Spring 2010 saw the long-awaited opening of Pier 1, the first phase of Brooklyn Bridge Park, and the result of more than two decades of design, planning and community activism. The design team is led by the landscape architecture firm Michael Van Valkenburgh Associates, which created the master plan in 2005. When completed the park will encompass eighty-five acres and six piers; Pier 1 occupies 9.5 acres. Prolific since its founding in the early 1980s, with a nationwide portfolio of major parks, campus plans and civic spaces, MVVA has lately been especially active in New York City; recent projects include the redesign of the northern edge of Union Square, segment five of Hudson River Park and Teardrop Park in Battery Park City.
Recently I met with Matthew Urbanski, a principal with MVVA, at Pier 1 in Brooklyn Bridge Park, to discuss the ongoing project. The site is complicated — perched at the edge between the harbor and the gentrifying borough; divided between public and private interests; and grounded in a rich maritime and industrial history. It is also a public park in New York City, and so it has to negotiate the enduring legacy of the great parks of Olmsted and Vaux; it will be subject to the loving abuse of droves of visitors, and at the mercy of the maintenance and operations issues that subtly define the city’s public face. I spoke with Urbanski about the challenges of designing for one of the most dramatic sites in New York City, and about what landscape historian Ethan Carr has called MVVA’s “basic impulse to recognize, respect, and interpret the essential qualities of the site.” 1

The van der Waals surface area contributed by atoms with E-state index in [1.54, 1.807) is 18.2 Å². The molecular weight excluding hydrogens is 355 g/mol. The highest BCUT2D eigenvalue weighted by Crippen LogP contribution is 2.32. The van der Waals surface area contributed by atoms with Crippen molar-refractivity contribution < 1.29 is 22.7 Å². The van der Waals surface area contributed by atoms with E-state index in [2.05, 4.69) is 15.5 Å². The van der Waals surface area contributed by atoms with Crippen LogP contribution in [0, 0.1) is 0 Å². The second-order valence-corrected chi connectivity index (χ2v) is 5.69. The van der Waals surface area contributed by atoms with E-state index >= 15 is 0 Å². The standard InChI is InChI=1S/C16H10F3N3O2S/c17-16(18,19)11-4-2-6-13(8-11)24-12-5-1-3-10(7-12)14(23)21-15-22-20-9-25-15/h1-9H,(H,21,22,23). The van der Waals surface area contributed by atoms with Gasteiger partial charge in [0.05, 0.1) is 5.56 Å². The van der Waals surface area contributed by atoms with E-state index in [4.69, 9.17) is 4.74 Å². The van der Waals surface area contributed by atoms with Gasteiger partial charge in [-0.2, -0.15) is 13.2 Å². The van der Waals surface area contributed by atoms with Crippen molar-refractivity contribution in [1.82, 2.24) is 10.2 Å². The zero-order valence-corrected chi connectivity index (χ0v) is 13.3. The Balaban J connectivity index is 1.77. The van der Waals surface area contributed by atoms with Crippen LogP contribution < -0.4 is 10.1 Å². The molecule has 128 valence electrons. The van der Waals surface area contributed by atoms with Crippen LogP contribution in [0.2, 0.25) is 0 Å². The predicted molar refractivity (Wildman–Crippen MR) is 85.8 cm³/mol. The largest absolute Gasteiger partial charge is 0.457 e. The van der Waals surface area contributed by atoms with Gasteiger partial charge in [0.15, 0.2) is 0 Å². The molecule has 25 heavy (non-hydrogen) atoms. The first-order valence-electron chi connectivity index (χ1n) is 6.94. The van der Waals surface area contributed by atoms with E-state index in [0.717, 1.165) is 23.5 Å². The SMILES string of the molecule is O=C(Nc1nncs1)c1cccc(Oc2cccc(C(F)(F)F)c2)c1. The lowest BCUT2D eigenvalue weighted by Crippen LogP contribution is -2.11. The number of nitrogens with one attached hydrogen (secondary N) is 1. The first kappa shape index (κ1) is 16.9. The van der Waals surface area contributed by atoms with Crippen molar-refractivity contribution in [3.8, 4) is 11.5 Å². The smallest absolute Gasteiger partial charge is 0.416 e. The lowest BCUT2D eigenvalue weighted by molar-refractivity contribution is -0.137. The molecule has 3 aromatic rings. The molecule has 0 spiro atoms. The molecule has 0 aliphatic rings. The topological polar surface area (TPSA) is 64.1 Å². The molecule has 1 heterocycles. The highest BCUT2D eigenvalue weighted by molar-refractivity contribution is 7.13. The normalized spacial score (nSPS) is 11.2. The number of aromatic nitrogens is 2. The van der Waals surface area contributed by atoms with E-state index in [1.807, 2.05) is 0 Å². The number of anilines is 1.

Brian Davis: You have described Brooklyn Bridge Park as a result of “the retreat of the industrial glacier.” 2 That seems a visceral and appropriate image. How has that legacy — the legacy of shipping and industry — influenced what MVVA and the project team have done here on Pier 1?
Matthew Urbanski: One of the challenges of Pier 1 was that there was no one actually here. For decades the site had been mostly empty, so it wasn’t part of a collective public experience. It was a shipping terminal, built on landfill. And there’s an essential dichotomy on the site. The edge is a really dynamic place — you have amazing and expansive views of the Brooklyn Bridge, of New York Harbor and the Manhattan skyline. Sometimes the view includes huge freighters passing back and forth. But the middle of the site was a boring place — a completely flat stretch of concrete. So that defined the challenge — how to draw people into the middle, how to make it a dynamic place, without competing with what’s happening at the edges.
BD: Well, there’s now a huge hill in the middle of the Pier 1 site.
MU: That was our answer: a 30-foot hill! We constructed the hill from rock that was being excavated for the construction of a Long Island Railroad tunnel under Manhattan. We got it cheap — for only the cost of trucking. And with that one design move, we created eight different places, all different in character, and all emphasizing or celebrating the elements that make this space unique — the water, the sky, the bridge, the skyline. So the hill creates a huge inviting lawn and its various slopes offer different perspectives, engaging the fantastic context of the site. Then we carved and shaped and pulled the hill to make smaller spaces and experiences, and to catch stormwater and create micro-environments that would support diverse ecosystems.
BD: There were many agencies and community groups involved in the park. How did MVVA negotiate all that process? You noted that the rubble for the hill was from that tunnel excavation in Manhattan. How did you achieve that level of cooperation among city and state agencies and all the community organizations?